Oil and gas companies have cut countless canals through Louisiana’s wetlands in order to move oil and gas.
Louisiana is being slowly devoured by water. Hardly anyone disputes that. But beyond a shared sense of creeping panic, there’s little common ground in the state.
As over 2,000 miles of coast have been eaten away over the last 80 or so years, the state and federal government, oil and gas companies, activists and residents battled and bickered over funding the future of the state’s coast. So far, little has been accomplished.
John Barry, an author cum activist, hopes to change that.
Last July, Barry — then a member of the Southeast Louisiana Flood Protection Authority–East (SLFPA-e), a small Louisiana agency that oversees flood protection systems around New Orleans — helped lead the authority in filing suit against nearly 100 oil and gas companies. He and his cohort alleged that the companies, which ranged from state-based pipeline service providers to subsidiaries of multinational corporations like ExxonMobil, were responsible for decades of degradation to Louisiana’s coast. They said through exploration, canal dredging and drilling, the companies destroyed much of the state’s coast. And they claimed that as the governmental body tasked with overseeing flood protection for the New Orleans area, they had a responsibility to restore that coast in order to better prevent Louisiana's low-lying areas from being inundated during storms.
Over the last seven months, the lawsuit has burgeoned from a shot in the dark to a symbol of Louisiana’s future. Supporters say the suit proves that Louisiana is ready to move beyond an era when Texaco’s flag flew above the state Capitol. Detractors say it will scare away investment from the state.
Now as Barry waits for a federal judge to decide whether the suit should proceed in federal or state court, the government of Louisiana is in a race to stop the lawsuit in its tracks. With a new legislative session beginning this week and several bills that would kill the lawsuit slated for votes, he and his supporters fear they are running out of time. They say their only hope is that a judge gets to the lawsuit before legislators do.
“This is what the law is for,” said Barry, whose former life as a mostly reclusive author has been overtaken by his current role as the lawsuit’s most vocal defender. “The principal of American society is everybody is equal before the law. The idea that the legislature could intervene and kill the lawsuit — that, frankly, is a little daunting.”
Jindal has made no secret of his disdain for Barry and his ilk.
But his words haven’t been enough to persuade the SFLPA-E to stop the lawsuit. In recent months, Louisiana’s government has tried to undermine the lawsuit, challenging its ability to hire outside lawyers, mounting a campaign against the state’s attorney general for supporting the suit, replacing authority members with people more in line with Jindal and even attempting to change the rules of how people are appointed in order to give the governor more control.
State lawmakers seem to be largely on Jindal’s side.
Shortly after the suit was filed, state Rep. Sam Jones put his allegiance bluntly, saying, “This House will probably not be punitive to the oil companies.”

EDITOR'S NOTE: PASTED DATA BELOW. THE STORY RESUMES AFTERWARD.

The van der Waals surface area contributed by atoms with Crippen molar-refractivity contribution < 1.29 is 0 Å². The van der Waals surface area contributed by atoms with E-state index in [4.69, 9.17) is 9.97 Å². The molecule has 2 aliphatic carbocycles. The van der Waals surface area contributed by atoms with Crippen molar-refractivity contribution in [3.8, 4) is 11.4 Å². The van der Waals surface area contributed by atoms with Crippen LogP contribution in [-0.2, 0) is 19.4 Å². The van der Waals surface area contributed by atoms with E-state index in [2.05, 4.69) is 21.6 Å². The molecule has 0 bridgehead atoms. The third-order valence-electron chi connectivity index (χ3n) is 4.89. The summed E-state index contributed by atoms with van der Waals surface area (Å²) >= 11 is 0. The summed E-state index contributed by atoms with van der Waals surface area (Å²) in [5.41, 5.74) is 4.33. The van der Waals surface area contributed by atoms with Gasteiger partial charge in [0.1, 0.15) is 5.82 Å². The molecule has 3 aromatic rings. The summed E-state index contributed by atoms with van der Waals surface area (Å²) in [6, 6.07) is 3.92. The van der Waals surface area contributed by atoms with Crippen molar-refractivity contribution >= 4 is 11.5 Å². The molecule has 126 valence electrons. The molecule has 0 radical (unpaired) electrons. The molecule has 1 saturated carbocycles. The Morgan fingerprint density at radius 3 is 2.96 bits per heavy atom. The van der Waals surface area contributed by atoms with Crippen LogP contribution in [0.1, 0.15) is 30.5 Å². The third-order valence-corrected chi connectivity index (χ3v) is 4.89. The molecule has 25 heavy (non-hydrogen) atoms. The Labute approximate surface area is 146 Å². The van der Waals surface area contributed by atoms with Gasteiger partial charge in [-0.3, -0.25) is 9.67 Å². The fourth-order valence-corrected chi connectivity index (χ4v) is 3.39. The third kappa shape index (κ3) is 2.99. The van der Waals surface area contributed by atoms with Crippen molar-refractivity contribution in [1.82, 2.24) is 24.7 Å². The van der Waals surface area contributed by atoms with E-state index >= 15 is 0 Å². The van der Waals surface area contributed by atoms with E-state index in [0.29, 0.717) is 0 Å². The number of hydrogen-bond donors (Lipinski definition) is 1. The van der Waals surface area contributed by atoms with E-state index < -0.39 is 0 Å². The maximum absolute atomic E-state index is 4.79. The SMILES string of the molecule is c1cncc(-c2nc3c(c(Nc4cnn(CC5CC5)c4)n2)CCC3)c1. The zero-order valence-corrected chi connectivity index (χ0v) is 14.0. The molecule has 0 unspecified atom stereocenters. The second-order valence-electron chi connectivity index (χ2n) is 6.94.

And state Sen. Robert Adley, who co-owns an oil and gas consulting firm, said of the lawsuit, “the actions of the Louisiana attorney general and the Southeast Louisiana Flood Protection Authority–East might be the worst case of neglect and lawbreaking I have witnessed.”
Three bills introduced by Adley, which await votes in the next months, would effectively kill the lawsuit. One would allow the governor to reject any proposed member of the SLFPA-E for any reason, meaning Jindal could eventually stack the authority in his favor. Another would require any government authority to get the permission of the governor and attorney general before hiring outside council and would apply retroactively. The third would limit agencies from filing suits to force oil and gas companies to pay for work done under coastal use permits and would also apply retroactively.
Adley said he submitted the bills at the request of Jindal’s office.
“We’re outnumbered,” said Rosenthal. “When you’re filing legislation where the not-subtle-at-all purpose is is to stack the Flood Authority with people who are pro–oil and gas ... it’s like being hit by a two-by-four.”
The fate of Adley’s bills won’t be known for weeks or months, but the governor and his allies have already made inroads in their quest to stop Barry and his lawsuit.
In September an independent committee seen by many as closely aligned with the governor chose not to reappoint Barry to the SLFPA-E. His replacement and two others appointed to the authority by Jindal in October voted against reaffirming the authority’s commitment to the suit. Luckily for Barry and his supporters, the other five members voted in favor of the suit, but those members could be replaced if Adley’s bill passes.
Jindal cut $500,000 in funding to the SLFPA-E in November.
Adley’s and Jindal’s offices did not return requests for comment on this story.
Officials from the Coastal Protection and Restoration Authority, the agency responsible for maintaining and restoring the coast, have come out against the lawsuit, saying it would interfere with its $50 billion multifaceted plan to restore the coast.
Barry and other environmental activists have lauded the CPRA’s efforts, but he points out that no one knows where that $50 billion would come from. He said the SLFPA-E lawsuit could make a dent in that tab.